ANSWERS TO REVIEW QUESTIONS
prepared by Rabbi Eliezer Chrysler
Kollel Iyun Hadaf, Jerusalem
Previous dafShabbos 103
(a) The Shiur for plowing and all related Melachos is a Kol Shehu.
(b) A Kol Shehu of plowed land is useful to sow in it a pumpkin-seed.
(c) Even though a person will take the trouble to sow *one* pumpkin-seed,
he will not, take the trouble to carry out less than *two* pumpkin seeds.
(a) Menachesh means weeding, Mekarsem, pruning, and Mezared, cutting away
excessive, new branches, which weaken the tree.
(b) The shiur for cutting ...
1. ... wood - in order to improve the tree is also a Kol Shehu; whereas, if
he just wants the wood for fuel, then the Shiur is sufficient to cook a
k'Gerogeres of a chicken's egg.
(c) The Shiur for detaching Ulshin or soft canes from the ground - for
eating, the Shiur is a k'Gerogeres; for his animals, a kid-goat's mouthful;
for fuel, sufficient to cook a k'Gerogeres of a chicken's egg; and to
improve the field, a 'Kol Shehu'.
2. ... grass - in order to improve the field, is also a 'Kol she'Hu'. But
if he wanted the grass for his animal, then the Shiur is the mouthful a
(d) One is not Chayav for improving the looks of a marsh, which nobody is
interested in improving or beautifying. Alternatively, one would be Patur
in the case of somebody else's field, which *he* is not interested in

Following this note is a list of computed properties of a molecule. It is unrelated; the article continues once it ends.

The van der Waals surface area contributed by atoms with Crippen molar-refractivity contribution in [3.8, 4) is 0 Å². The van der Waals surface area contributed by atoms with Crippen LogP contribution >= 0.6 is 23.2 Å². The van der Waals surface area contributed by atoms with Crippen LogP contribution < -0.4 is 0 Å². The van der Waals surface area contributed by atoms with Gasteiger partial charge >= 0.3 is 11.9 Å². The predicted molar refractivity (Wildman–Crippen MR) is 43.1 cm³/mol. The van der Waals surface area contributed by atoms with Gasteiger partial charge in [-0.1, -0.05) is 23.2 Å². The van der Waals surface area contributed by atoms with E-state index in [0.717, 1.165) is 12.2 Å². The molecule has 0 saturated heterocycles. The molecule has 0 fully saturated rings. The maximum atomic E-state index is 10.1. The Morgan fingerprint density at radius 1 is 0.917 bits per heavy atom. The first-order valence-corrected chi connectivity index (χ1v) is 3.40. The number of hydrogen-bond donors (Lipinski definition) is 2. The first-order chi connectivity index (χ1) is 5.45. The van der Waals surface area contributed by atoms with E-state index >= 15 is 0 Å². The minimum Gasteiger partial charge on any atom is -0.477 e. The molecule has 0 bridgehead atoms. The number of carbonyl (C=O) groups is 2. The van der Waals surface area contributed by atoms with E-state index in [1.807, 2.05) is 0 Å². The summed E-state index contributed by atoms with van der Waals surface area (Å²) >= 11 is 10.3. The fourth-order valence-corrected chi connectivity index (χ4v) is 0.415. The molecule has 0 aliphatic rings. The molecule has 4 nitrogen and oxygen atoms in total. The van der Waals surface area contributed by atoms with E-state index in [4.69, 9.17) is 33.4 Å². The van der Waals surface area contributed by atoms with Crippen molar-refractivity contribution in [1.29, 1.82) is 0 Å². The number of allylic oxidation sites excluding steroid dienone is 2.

improving (known as Pesik Reisha de'Lo Ichpas - or de'Lo Nicha - Lei).
(a) No! it makes no difference whether one writes with the right hand or
the left (this point stands to be qualified), the same letter or different
ones, with ink, dyes or paint, or in which language or script one writes -
one is always Chayav.
(b) According to Rebbi Yossi, one is Chayav even if he did not write any
letters at all, but just made two marks as a sign.
(c) His statement is based on the Mishkan, where they used to mark the
planks, in order that they should always be placed in the same position,
whenever the Levi'im re-erected the Mishkan.
(d) And when Rebbi Yehudah adds: 'Matzinu Shem Gadol mi'Shem Katan', he
means that, if someone intends to write Shimon, he is Chayav as soon as he
writes Shem (the first two letters of Shimon), since they form an
(a) Only someone who is ambidextrous is Chayav for writing with his
left-hand. A right-handed person is *not* - since it is considered
(b) Rav Ya'akov b'Rah de'Bas Shmuel establishes our Mishnah like Rebbi
Yossi. Consequently, even a left-handed person will be Chayav. Why is that?
Because even if writing with one's left-hand is not considered writing, it
is certainly called 'Roshem', which is the basis of Kosev, according to
(a) A 'Bayis Echad be'Nafah' - is one row of the Erev (the woof) of a
(b) After arranging the rows of the weft, one would normally first weave
one row at the top, and one at the bottom. Just one row will not hold.
Consequently, one is not Chayav for weaving just one row.
(c) We learn from '(me)'Achas' that the Melachah that he performed must be
(a) The Chidush of 'Sas' or 'Teis' is - that even if one meant to write a
larger word, such as Shashbetzer, and he only wrote 'Sas' - he is
(b) In our Mishnah, where Rebbi Yehudah requires two different letters, he
is stating his own opinion, whereas in the Beraisa, where he is Mechayev
even for writing the same letter twice, he is stating that of his Rebbe,
(c) Rebbi Yossi is Mechayev for making two markings on one plank, or even
for *one* marking, as long as it marks *two* planks.
(a) The Gemara suggests that the Rabbanan exempt someone who writes 'Alef,